La Presse editorial writer André Pratte has been warning his readers that Quebec remains one good crisis away from another debate over sovereignty. In other words Bouchard is wrong when he plays down the attachment to sovereignty in Quebec. As Robert Durtrisac discussed in Le Devoir on the weekend, sovereignists can be divided into tendencies. There are the "fatigued" ones like Bouchard who have given up on the struggle, those impatiently calling for another referendum, those who think sovereignty is inevitable and are prepared to wait, and those on the hustings spreading the word, the PQ members of the Quebec National Assembly. Alongside the PQ are the BQ MPs sent to Ottawa regularly since Bouchard founded the party (at the urging of then Liberal premier Robert Bourassa) after the failure of the Meech Lake accord.

PQ leader Marois tried to dismiss Bouchard by labeling him a "mother-in-law." What she should be doing is thanking him for showing how eager Quebecers are to debate and discuss their future, leaving all options on the table.

Duncan Cameron writes from Quebec City.

Related Items

Thank you for reading this story…

More people are reading than ever and unlike many news organizations, we have never put up a paywall – at rabble we’ve always believed in making our reporting and analysis free to all, while striving to make it sustainable as well. Media isn’t free to produce. rabble’s total budget is likely less than what big corporate media spend on photocopying (we kid you not!) and we do not have any major foundation, sponsor or angel investor. Our main supporters are people and organizations -- like you. This is why we need your help. You are what keep us sustainable. has staked its existence on you. We live or die on community support -- your support! We get hundreds of thousands of visitors and we believe in them. We believe in you. We believe people will put in what they can for the greater good. We call that sustainable.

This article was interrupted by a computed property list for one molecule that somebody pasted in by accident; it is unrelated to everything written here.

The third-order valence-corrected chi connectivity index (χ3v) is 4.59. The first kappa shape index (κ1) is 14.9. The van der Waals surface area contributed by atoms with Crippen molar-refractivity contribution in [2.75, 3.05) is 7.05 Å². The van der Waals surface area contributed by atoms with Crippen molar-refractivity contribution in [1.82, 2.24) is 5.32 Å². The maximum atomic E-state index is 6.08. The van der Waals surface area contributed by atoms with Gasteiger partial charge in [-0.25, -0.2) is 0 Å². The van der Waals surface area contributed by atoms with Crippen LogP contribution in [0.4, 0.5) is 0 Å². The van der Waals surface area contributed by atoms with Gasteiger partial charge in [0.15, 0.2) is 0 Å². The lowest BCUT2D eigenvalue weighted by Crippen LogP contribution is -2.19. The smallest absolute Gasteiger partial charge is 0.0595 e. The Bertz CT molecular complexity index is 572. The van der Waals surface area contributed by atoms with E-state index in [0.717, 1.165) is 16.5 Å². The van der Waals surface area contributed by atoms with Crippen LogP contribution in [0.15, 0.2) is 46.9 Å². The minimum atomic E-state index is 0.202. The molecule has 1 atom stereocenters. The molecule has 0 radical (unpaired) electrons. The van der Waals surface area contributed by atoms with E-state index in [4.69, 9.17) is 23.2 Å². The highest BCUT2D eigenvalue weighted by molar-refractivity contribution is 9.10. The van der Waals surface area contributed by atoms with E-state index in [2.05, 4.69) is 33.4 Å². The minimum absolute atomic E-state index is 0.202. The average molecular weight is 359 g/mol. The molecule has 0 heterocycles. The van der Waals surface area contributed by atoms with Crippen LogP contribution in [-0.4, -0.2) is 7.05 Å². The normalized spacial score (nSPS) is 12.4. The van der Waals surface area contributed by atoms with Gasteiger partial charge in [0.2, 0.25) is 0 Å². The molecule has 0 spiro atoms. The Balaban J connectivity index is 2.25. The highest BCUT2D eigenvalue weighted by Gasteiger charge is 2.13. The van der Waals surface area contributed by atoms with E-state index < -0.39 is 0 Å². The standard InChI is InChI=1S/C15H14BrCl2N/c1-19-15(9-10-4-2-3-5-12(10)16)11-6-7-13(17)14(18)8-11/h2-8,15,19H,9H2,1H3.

So what is the easy answer for us? Depend on a community of visitors who care passionately about media that amplifies the voices of people struggling for change and justice. It really is that simple. When the people who visit rabble care enough to contribute a bit then it works for everyone.

And so we’re asking you if you could make a donation, right now, to help us carry forward on our mission. Make a donation today.


We welcome your comments! embraces a pro-human rights, pro-feminist, anti-racist, queer-positive, anti-imperialist and pro-labour stance, and encourages discussions which develop progressive thought. Our full comment policy can be found here. Learn more about Disqus on and your privacy here. Please keep in mind:


  • Tell the truth and avoid rumours.
  • Add context and background.
  • Report typos and logical fallacies.
  • Be respectful.
  • Respect copyright - link to articles.
  • Stay focused. Bring in-depth commentary to our discussion forum, babble.


  • Use oppressive/offensive language.
  • Libel or defame.
  • Bully or troll.
  • Post spam.
  • Engage trolls. Flag suspect activity instead.